Flame On!

Tibetans have become so desperate for autonomy that they've taken to lighting themselves on fire. We contacted Stephanie Brigden to find out more about burning yourself alive in the name of protest.

Cell phone photos of one of the 11 (and counting) Tibetans who have incinerated themselves in 2011.

With the Arab Spring and the Occupy movement getting all the retweets and Facebook “likes” of late, it’s easy to forget that Tibet was once the cause du jour, attracting the attention of celebrities like Richard Gere and the Beastie Boys. And while the mainstream press now largely ignores the plight of the Dalai Lama and his fellow countrymen, the region remains firmly under China’s thumb. But things have been steadily—and quite literally—heating up since Free Tibet bumper stickers went out of style.

Tibetans have become so desperate for autonomy that they’ve taken to lighting themselves on fire. So far this year, 11 Tibetans have self-immolated, all of them Buddhist nuns, monks, or ex-monks. We contacted Stephanie Brigden, director of the Free Tibet campaign, to find out more about burning yourself alive in the name of protest.

VICE: Is there a particular reason so many Tibetans have self-immolated this year?
Stephanie Brigden:
I think what is important to remember is that self-immolations are practically unprecedented in Tibet. There was one in 2009, but prior to that there has never been a history of self-immolations. The Tibet movement is probably the most famous nonviolent protest movement in the world, and we’ve now come to a point where the situation has become so desperate that people would choose to take their own lives. I think that’s quite interesting when you compare that with the situation in the Middle East, where you had a young man who self-immolated in Tunisia. That triggered a whole set of events across the Middle East, and the international community responded because it’s an oil-rich region. Tibet, on the surface, looks like it doesn’t have much to offer the West, and people are ignoring it.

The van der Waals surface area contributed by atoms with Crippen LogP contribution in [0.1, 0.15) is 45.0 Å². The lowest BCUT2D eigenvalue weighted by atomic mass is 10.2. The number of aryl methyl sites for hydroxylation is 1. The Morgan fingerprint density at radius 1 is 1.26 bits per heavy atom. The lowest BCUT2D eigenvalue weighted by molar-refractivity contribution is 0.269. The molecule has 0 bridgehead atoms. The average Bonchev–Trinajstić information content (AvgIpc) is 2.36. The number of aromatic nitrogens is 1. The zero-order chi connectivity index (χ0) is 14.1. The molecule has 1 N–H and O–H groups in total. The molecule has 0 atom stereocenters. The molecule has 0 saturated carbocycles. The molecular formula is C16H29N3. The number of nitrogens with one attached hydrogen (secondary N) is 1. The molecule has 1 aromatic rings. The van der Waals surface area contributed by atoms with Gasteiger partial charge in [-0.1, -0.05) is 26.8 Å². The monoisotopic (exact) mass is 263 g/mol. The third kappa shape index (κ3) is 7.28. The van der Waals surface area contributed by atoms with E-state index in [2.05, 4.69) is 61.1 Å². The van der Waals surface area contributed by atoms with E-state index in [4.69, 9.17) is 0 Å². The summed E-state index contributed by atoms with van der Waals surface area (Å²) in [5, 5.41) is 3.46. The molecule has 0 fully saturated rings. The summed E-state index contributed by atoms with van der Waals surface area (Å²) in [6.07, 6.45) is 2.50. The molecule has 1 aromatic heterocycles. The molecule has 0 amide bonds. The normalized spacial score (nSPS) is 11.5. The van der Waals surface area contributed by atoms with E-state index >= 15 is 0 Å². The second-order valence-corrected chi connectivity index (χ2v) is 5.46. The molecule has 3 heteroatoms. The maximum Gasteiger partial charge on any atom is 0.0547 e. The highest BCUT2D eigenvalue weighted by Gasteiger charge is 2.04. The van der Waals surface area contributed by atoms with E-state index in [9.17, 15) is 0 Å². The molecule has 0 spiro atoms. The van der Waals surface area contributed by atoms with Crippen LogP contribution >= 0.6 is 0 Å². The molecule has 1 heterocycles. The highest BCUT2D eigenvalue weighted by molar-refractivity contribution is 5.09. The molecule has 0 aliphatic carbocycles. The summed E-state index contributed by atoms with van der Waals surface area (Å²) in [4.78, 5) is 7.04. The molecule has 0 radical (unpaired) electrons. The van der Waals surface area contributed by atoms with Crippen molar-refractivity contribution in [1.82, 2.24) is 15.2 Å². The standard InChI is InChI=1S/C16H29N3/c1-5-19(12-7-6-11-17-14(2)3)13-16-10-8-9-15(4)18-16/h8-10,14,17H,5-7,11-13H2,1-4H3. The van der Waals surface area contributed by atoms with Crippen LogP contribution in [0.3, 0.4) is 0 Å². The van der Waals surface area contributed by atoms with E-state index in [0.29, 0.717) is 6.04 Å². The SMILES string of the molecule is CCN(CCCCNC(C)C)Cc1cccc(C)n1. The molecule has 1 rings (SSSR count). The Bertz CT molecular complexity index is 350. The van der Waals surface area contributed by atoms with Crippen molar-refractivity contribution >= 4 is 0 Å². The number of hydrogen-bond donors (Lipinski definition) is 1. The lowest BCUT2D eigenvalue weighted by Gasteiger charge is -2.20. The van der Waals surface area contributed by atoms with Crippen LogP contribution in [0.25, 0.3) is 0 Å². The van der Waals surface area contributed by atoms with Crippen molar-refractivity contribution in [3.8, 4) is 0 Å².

How did this self-immolation movement—if we can call it that—start?
The first self-immolation was a 20-year-old guy called Phuntsog. He self-immolated on the third anniversary of a protest in his town in Sichuan province, during which Chinese security forces opened fire and killed civilians. Some of the subsequent self-immolations have tried to repeat what the others have done. For instance, during the last self-immolation the nun went to exactly the same place and self-immolated at the same time of day as the other monks from her town. Many of the monks have cried out either “Freedom for Tibet!” or “Tibetan independence!” before self-immolating.

Do you believe that the multitude of protests and uprisings around the world this year have influenced this recent wave of self-immolation?
There were widespread protests in Tibet in 2008, and these were the beginnings of what we think is going to be an escalation of protests that may spread across the region. What has been different between this and the previous protests in Tibet is that Tibetans are really conscious of getting striking images to the outside world. I also think you shouldn’t underestimate that China is doing everything in its capacity to stop this, from shutting down internet cafés to restricting telephone lines. More frighteningly, they are arresting people and creating a climate of intimidation. But frankly, I think people now feel that if they haven’t got the courage to give up their lives, they can at least risk imprisonment and probably torture to ensure that their message reaches the masses.